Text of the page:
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Album Review: Of Montreal – ‘Aureate Gloom’

For an Of Montreal album, it’s safe to say that “Aureate Gloom” is a tame departure from a majority of the band’s former magnum opuses. With a repertoire of 13 studio albums on the back burners, the psychedelic rock outfit from Athens, Georgia, hasn’t exactly hit its stride in its 2015 release.
With his sporadically distressed vocals moshing around the mid-gain guitar progressions, lead singer and overall principal leader for Of Montreal, Kevin Barnes, continues an uphill battle of coming to terms with his lost love, Nina Grøttland, aka Nina Twin.
Barnes’ singular talent for meshing together intricate and freakish musical scores has been slightly watered down since his pairing with an actual full band since the 2013 release of “Lousy with Sylvianbriar.”
For me, Barnes truly shines when it’s just him, a studio and his crippling depression guiding the music through panicked electronic freak-outs and three-part vocal harmonies that make your ears ring. Albums such as “Hissing Fauna,” “Are You the Destroyer?” and “Skeletal Lamping” are prime examples of how Barnes can really tell a story. The absence of his black transgender alter-ego, Georgie Fruit, introducesd in Fauna’s “The Past is a Grotesque Animal,” has left Barnes sounding almost washed out. Not to mention, the group has been pumping out a new record almost every year for more than a decade. It might be safe to say  Barnes needs a creative hiatus to let the juices flow.
That being said, “Aureate Gloom” is not the band’s worst album. It’s not its best, either. “Bassem Sabry” kicks off the album with a heavily distorted buildup followed by a funky beat and Barnes’ slightly distorted voice. As for most of Baenes’ lyrics, they’re normally difficult to follow as if he’s interpreting hieroglyphics from his own subconscious and the translation is askew. In this opening song, he claims “Every leader is a cellophane punk/ if you hear me say ‘Yeah!’” From my understanding, he’s either rebelling against some big brother figure or there’s a deeper meaning beyond us all.
Most of the band’s albums also go heavily into the personal relationship of Barnes and Grøttland ever since “Satanic Panic in the Attic.” He suffers the perpetual bereavement of his simultaneously estranged and beloved Nina throughout his albums since “Fauna,” after she left him. “I want to matter, I want to be your friend/ Not some kind of poison” he whines through heavy vocals and drum beats on “Last Rites at the Jane Hotel.”
The album hits a high point for me on “Empyrean Abattoir,” which starts off solemn and contemplative and hits floating choruses that take you to a Pink Floyd-esque break. The 5/4 section builds the song up to a punk-driven bridge where Barnes suggests over and over again that their breakup was “Just a system of subtraction.”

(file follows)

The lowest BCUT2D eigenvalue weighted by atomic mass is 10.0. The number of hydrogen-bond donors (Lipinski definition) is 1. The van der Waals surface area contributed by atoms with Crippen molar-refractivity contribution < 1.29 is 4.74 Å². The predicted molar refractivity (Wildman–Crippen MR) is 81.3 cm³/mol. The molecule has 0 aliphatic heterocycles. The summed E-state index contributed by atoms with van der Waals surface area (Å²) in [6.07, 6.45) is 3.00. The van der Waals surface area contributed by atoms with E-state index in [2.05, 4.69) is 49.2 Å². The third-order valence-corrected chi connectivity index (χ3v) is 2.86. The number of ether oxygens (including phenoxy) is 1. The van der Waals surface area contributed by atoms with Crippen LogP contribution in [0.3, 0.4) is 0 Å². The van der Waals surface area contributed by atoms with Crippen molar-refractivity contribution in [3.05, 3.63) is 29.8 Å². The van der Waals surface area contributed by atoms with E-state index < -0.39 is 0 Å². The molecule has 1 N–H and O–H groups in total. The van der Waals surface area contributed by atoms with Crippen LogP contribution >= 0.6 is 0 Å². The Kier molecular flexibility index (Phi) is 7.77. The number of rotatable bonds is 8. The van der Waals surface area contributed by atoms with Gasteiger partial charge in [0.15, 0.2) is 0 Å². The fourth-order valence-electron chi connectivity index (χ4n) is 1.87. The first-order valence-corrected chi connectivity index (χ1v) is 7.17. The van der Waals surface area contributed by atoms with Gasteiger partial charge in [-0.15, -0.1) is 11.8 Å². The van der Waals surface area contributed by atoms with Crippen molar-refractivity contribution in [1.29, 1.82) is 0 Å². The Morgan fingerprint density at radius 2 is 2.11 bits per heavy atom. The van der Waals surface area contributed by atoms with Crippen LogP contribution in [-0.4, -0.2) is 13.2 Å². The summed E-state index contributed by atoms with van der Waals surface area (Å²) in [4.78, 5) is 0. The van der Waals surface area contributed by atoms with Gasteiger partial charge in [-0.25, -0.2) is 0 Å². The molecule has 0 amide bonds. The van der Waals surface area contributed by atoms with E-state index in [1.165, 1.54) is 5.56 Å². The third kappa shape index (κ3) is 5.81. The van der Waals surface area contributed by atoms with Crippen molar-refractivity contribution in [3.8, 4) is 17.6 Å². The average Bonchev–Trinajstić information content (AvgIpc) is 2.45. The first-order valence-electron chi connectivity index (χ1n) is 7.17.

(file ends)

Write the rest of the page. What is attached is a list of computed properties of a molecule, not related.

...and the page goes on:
In “Aluminum Crown,” it feels just how the lyrics go; just like a fever dream. “Troubled dreams/ I’ve been hurt by troubled dreams” he sings. This is followed by fast-paced progressions that wake you up like a splash of cold water, only to return to a sort of nirvana in the original chorus.
Although there aren’t very many melodic lines to latch onto in this punk-rock collection of sundries, “Virgillian Lots” provides some middle ground between Barnes and us. Unlike most of the time where we’re treading water trying to understand what exactly he’s talking about, he gets right into the heart of things with a sweet melody, singing “I’m grieving for you, my love/ And I don’t know what’s going on.” It’s one of the few sections that stick out to me even after three or four plays through the album.
A finale of sorts to this album, “Like Ashoka’s Inferno of Memory” features the most dynamic shifts in the album with Queen-like electric guitar riffs and a penchant for subliminal harmonies. However, it cuts off just how it starts; there’s no grand stage exit or closure and we’re just as confused about how Barnes feels as before.
Tired out vocals that blare bewilderment portray a confused Barnes still seeking council from his lost relationship with Grøttland. After a moderate attempt at making more music to portray his feelings in their edgy new fashion, Barnes leads Of Montreal in what resembles more of a collection of sputtering from a troubled slam poet than anything similar to “Fauna” or “Skeletal Lamping.”

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